When a rhythm stalls, the effect can be fatal – in a power grid it can mean a blackout, and in the human heart even death.
An international team of scientists has now developed a new approach for revoking these undesired quenching states. They use an advanced mathematical methodology, building on complex networks analysis, and demonstrate it in experiments with chemical reactions.
This could one day help to stabilize the flow of electricity in power grids challenged by the variable input from renewable energy sources. Future research could apply it to other complex networks, including processes within body cells and even the human cardiovascular system.
“Many systems rely on tiny movements back and forth, in a certain rhythm, like in music – we call this oscillation,” says Jürgen Kurths of the Potsdam Institute for Climate Impact Research (PIK) in Germany, head of the research team. “Now if the rhythm gets disturbed, the system cannot continue working properly. Hence the interest in finding ways to restore the rhythm.” The findings will publish in the eminent journal Nature Communications.
Fluctuating renewable energy generation enhances power grid stress
Power grid stability was the point of departure for the scientists. The alternating current transmitted in power lines swings at a certain frequency, for instance 50 Hertz in Europe and 60 in the US. This regular behaviour can get disturbed when the power input changes from one moment to another – this can happen, for instance, with electricity generated by windmills when a storm or a calm period occurs, while coal-fired power plants produce a steady flow of energy. Yet more and more renewable energy is being fed into power grids, since burning fossil fuels emits greenhouse gases which are the main cause of dangerous climate change.
To avoid power grid stress, and eventually blackouts, new approaches to stabilize current frequency are much desired. The method the scientists now found is just one of a number of approaches, many of them already under discussion. Yet it is an unprecedentedly innovative one. “The principle is fairly simple, but the mathematics behind it are not”, says István Kiss of Saint Louis University in the USA.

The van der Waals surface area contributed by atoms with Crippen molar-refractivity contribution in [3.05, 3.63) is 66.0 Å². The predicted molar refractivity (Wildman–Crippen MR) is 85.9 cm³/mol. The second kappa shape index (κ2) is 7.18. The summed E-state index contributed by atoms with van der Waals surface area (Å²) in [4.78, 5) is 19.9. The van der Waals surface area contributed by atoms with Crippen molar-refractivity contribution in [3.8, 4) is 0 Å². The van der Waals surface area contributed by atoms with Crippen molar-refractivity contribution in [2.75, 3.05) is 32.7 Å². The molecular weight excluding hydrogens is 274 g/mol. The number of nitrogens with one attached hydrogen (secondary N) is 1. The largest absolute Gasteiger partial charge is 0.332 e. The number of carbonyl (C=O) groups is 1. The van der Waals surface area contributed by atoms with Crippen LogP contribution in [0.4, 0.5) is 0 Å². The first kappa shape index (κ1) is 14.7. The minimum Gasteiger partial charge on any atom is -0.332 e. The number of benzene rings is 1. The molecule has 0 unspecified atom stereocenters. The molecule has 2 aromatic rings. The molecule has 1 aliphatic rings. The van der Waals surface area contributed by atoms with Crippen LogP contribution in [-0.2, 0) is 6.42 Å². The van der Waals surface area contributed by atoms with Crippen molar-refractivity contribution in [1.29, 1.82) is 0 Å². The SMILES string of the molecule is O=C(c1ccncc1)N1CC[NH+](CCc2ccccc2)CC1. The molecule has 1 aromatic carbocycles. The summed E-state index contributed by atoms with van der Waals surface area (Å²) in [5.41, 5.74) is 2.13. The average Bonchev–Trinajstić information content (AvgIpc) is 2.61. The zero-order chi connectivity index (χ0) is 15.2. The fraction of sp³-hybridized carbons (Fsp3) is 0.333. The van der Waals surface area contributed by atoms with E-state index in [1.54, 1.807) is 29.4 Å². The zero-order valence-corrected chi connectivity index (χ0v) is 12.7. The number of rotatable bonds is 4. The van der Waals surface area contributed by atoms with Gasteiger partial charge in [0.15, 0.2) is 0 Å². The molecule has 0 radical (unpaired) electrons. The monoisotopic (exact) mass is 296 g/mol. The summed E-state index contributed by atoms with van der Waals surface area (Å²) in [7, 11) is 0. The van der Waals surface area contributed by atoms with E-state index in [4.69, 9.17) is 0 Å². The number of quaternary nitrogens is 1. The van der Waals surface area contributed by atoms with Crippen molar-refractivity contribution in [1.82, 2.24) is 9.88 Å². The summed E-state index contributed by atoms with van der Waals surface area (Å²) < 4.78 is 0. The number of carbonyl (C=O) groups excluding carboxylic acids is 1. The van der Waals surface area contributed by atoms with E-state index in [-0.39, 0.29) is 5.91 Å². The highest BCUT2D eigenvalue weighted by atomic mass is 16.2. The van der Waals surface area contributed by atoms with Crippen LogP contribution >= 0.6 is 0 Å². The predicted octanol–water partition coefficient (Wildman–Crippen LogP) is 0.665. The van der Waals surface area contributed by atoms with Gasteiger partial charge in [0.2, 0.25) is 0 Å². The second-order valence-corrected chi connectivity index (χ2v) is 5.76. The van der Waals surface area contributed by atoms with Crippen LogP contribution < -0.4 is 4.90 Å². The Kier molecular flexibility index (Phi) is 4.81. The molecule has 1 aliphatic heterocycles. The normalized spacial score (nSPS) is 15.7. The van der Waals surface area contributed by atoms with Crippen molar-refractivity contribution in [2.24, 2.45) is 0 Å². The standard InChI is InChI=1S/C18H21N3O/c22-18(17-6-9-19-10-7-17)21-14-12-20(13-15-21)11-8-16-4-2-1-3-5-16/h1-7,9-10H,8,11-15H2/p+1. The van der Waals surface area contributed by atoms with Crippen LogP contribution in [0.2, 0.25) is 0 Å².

“We demonstrated that the theory applies to an experiment in which the rhythmicity can be restored in a small network of current generating chemical reactions. These reactions involve an ensemble of complex physical and chemical processes with many variables and uncertainties, so it is really surprising how well the purely mathematically derived approach proves to work here. This indicates a remarkable generality.”
Two organ-pipes of similar pitch can mutually suppress their vibration
The scientists studied the interaction of coupled oscillating systems. Already in the 19th century it was observed that two organ-pipes of similar pitch standing side by side can mutually suppress their vibration. Related phenomena are known from neuroscience, chemical reactions, and electronic circuits. Up to now, no solution for restoring the rhythm had been found.
The team of researchers involved comprises experts from China, India, Russia, the US, UK, Macedonia, and Germany. Several of the international scientists have been working on the study during their stay as guest scientists at PIK, so this is where they developed a good part of the analysis.